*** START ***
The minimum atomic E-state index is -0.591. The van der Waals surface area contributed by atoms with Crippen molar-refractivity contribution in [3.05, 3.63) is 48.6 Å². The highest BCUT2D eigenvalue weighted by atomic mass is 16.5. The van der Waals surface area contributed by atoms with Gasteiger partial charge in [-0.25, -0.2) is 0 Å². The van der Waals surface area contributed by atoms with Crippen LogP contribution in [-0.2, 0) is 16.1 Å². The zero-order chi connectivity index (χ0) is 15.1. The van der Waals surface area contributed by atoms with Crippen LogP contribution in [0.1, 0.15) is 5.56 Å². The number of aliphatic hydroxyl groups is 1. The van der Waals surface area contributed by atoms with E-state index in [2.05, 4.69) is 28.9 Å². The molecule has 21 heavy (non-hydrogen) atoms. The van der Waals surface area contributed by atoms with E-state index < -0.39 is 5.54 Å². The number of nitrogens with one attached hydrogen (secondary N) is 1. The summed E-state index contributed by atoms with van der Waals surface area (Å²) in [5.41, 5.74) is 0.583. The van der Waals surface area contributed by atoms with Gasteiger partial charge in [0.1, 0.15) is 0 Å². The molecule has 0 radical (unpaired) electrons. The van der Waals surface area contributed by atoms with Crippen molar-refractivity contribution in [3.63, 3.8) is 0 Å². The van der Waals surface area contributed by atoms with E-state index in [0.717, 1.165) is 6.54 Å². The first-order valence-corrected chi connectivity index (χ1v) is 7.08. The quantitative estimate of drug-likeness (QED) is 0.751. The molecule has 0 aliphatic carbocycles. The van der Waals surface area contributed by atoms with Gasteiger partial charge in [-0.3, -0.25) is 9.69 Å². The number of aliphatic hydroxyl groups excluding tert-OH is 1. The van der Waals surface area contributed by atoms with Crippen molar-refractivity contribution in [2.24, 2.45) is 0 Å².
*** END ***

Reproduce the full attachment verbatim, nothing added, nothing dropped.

The minimum atomic E-state index is -0.591. The van der Waals surface area contributed by atoms with Crippen molar-refractivity contribution in [3.05, 3.63) is 48.6 Å². The highest BCUT2D eigenvalue weighted by atomic mass is 16.5. The van der Waals surface area contributed by atoms with Gasteiger partial charge in [-0.25, -0.2) is 0 Å². The van der Waals surface area contributed by atoms with Crippen LogP contribution in [-0.2, 0) is 16.1 Å². The zero-order chi connectivity index (χ0) is 15.1. The van der Waals surface area contributed by atoms with Crippen LogP contribution in [0.1, 0.15) is 5.56 Å². The number of aliphatic hydroxyl groups is 1. The van der Waals surface area contributed by atoms with E-state index in [2.05, 4.69) is 28.9 Å². The molecule has 21 heavy (non-hydrogen) atoms. The van der Waals surface area contributed by atoms with E-state index < -0.39 is 5.54 Å². The number of nitrogens with one attached hydrogen (secondary N) is 1. The summed E-state index contributed by atoms with van der Waals surface area (Å²) in [5.41, 5.74) is 0.583. The van der Waals surface area contributed by atoms with Gasteiger partial charge in [0.1, 0.15) is 0 Å². The molecule has 0 radical (unpaired) electrons. The van der Waals surface area contributed by atoms with Crippen molar-refractivity contribution in [3.63, 3.8) is 0 Å². The van der Waals surface area contributed by atoms with E-state index in [0.717, 1.165) is 6.54 Å². The first-order valence-corrected chi connectivity index (χ1v) is 7.08. The quantitative estimate of drug-likeness (QED) is 0.751. The molecule has 0 aliphatic carbocycles. The van der Waals surface area contributed by atoms with Gasteiger partial charge in [-0.3, -0.25) is 9.69 Å². The number of aliphatic hydroxyl groups excluding tert-OH is 1. The van der Waals surface area contributed by atoms with Crippen molar-refractivity contribution in [2.24, 2.45) is 0 Å².